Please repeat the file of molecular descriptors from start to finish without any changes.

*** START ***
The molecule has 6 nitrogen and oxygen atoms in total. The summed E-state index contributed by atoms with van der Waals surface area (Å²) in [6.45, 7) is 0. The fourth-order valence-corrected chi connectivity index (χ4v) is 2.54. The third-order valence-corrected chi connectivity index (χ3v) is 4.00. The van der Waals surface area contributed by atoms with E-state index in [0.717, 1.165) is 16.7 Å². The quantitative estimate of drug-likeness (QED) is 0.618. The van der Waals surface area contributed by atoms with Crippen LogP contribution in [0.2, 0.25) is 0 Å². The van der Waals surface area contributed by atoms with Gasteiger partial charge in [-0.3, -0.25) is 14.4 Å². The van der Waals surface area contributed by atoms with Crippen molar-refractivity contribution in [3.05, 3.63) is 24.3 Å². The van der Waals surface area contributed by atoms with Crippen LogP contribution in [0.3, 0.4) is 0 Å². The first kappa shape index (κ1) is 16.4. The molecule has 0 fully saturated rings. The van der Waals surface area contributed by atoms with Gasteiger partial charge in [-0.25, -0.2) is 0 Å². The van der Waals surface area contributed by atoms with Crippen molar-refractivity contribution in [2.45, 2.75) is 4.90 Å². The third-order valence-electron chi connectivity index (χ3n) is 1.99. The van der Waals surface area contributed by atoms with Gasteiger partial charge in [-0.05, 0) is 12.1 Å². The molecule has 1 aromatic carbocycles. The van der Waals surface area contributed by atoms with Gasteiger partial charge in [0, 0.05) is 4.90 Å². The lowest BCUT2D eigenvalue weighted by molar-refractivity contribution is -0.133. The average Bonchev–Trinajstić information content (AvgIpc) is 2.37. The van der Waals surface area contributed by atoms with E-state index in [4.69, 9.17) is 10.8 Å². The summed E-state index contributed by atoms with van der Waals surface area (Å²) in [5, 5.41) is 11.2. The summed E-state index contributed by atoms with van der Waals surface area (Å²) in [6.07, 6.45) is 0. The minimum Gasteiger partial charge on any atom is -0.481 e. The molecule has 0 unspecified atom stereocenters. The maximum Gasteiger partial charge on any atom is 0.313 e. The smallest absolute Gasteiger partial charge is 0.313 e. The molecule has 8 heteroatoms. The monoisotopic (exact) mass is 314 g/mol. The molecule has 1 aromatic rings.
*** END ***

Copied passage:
The molecule has 6 nitrogen and oxygen atoms in total. The summed E-state index contributed by atoms with van der Waals surface area (Å²) in [6.45, 7) is 0. The fourth-order valence-corrected chi connectivity index (χ4v) is 2.54. The third-order valence-corrected chi connectivity index (χ3v) is 4.00. The van der Waals surface area contributed by atoms with E-state index in [0.717, 1.165) is 16.7 Å². The quantitative estimate of drug-likeness (QED) is 0.618. The van der Waals surface area contributed by atoms with Crippen LogP contribution in [0.2, 0.25) is 0 Å². The van der Waals surface area contributed by atoms with Gasteiger partial charge in [-0.3, -0.25) is 14.4 Å². The van der Waals surface area contributed by atoms with Crippen molar-refractivity contribution in [3.05, 3.63) is 24.3 Å². The van der Waals surface area contributed by atoms with Crippen LogP contribution in [0.3, 0.4) is 0 Å². The first kappa shape index (κ1) is 16.4. The molecule has 0 fully saturated rings. The van der Waals surface area contributed by atoms with Gasteiger partial charge in [-0.25, -0.2) is 0 Å². The van der Waals surface area contributed by atoms with Crippen molar-refractivity contribution in [2.45, 2.75) is 4.90 Å². The third-order valence-electron chi connectivity index (χ3n) is 1.99. The van der Waals surface area contributed by atoms with Gasteiger partial charge in [-0.05, 0) is 12.1 Å². The molecule has 1 aromatic carbocycles. The van der Waals surface area contributed by atoms with Gasteiger partial charge in [0, 0.05) is 4.90 Å². The lowest BCUT2D eigenvalue weighted by molar-refractivity contribution is -0.133. The average Bonchev–Trinajstić information content (AvgIpc) is 2.37. The van der Waals surface area contributed by atoms with E-state index in [4.69, 9.17) is 10.8 Å². The summed E-state index contributed by atoms with van der Waals surface area (Å²) in [5, 5.41) is 11.2. The summed E-state index contributed by atoms with van der Waals surface area (Å²) in [6.07, 6.45) is 0. The minimum Gasteiger partial charge on any atom is -0.481 e. The molecule has 0 unspecified atom stereocenters. The maximum Gasteiger partial charge on any atom is 0.313 e. The smallest absolute Gasteiger partial charge is 0.313 e. The molecule has 8 heteroatoms. The monoisotopic (exact) mass is 314 g/mol. The molecule has 1 aromatic rings.